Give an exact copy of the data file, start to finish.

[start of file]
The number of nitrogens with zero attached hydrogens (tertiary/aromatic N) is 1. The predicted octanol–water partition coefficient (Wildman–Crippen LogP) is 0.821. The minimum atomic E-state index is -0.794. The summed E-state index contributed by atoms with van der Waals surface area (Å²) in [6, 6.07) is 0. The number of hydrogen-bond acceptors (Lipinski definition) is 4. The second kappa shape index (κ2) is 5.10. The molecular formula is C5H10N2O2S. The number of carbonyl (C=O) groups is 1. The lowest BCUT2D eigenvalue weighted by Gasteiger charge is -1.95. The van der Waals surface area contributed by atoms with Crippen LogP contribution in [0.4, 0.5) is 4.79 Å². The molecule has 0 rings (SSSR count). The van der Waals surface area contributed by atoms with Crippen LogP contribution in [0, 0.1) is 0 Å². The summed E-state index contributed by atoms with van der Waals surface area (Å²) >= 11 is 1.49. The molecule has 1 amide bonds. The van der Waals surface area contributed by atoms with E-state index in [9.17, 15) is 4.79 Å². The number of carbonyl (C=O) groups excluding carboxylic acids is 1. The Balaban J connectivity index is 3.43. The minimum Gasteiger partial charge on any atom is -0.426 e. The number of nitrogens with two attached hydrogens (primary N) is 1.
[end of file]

The number of nitrogens with zero attached hydrogens (tertiary/aromatic N) is 1. The predicted octanol–water partition coefficient (Wildman–Crippen LogP) is 0.821. The minimum atomic E-state index is -0.794. The summed E-state index contributed by atoms with van der Waals surface area (Å²) in [6, 6.07) is 0. The number of hydrogen-bond acceptors (Lipinski definition) is 4. The second kappa shape index (κ2) is 5.10. The molecular formula is C5H10N2O2S. The number of carbonyl (C=O) groups is 1. The lowest BCUT2D eigenvalue weighted by Gasteiger charge is -1.95. The van der Waals surface area contributed by atoms with Crippen LogP contribution in [0.4, 0.5) is 4.79 Å². The molecule has 0 rings (SSSR count). The van der Waals surface area contributed by atoms with Crippen LogP contribution in [0, 0.1) is 0 Å². The summed E-state index contributed by atoms with van der Waals surface area (Å²) >= 11 is 1.49. The molecule has 1 amide bonds. The van der Waals surface area contributed by atoms with E-state index in [9.17, 15) is 4.79 Å². The number of carbonyl (C=O) groups excluding carboxylic acids is 1. The Balaban J connectivity index is 3.43. The minimum Gasteiger partial charge on any atom is -0.426 e. The number of nitrogens with two attached hydrogens (primary N) is 1.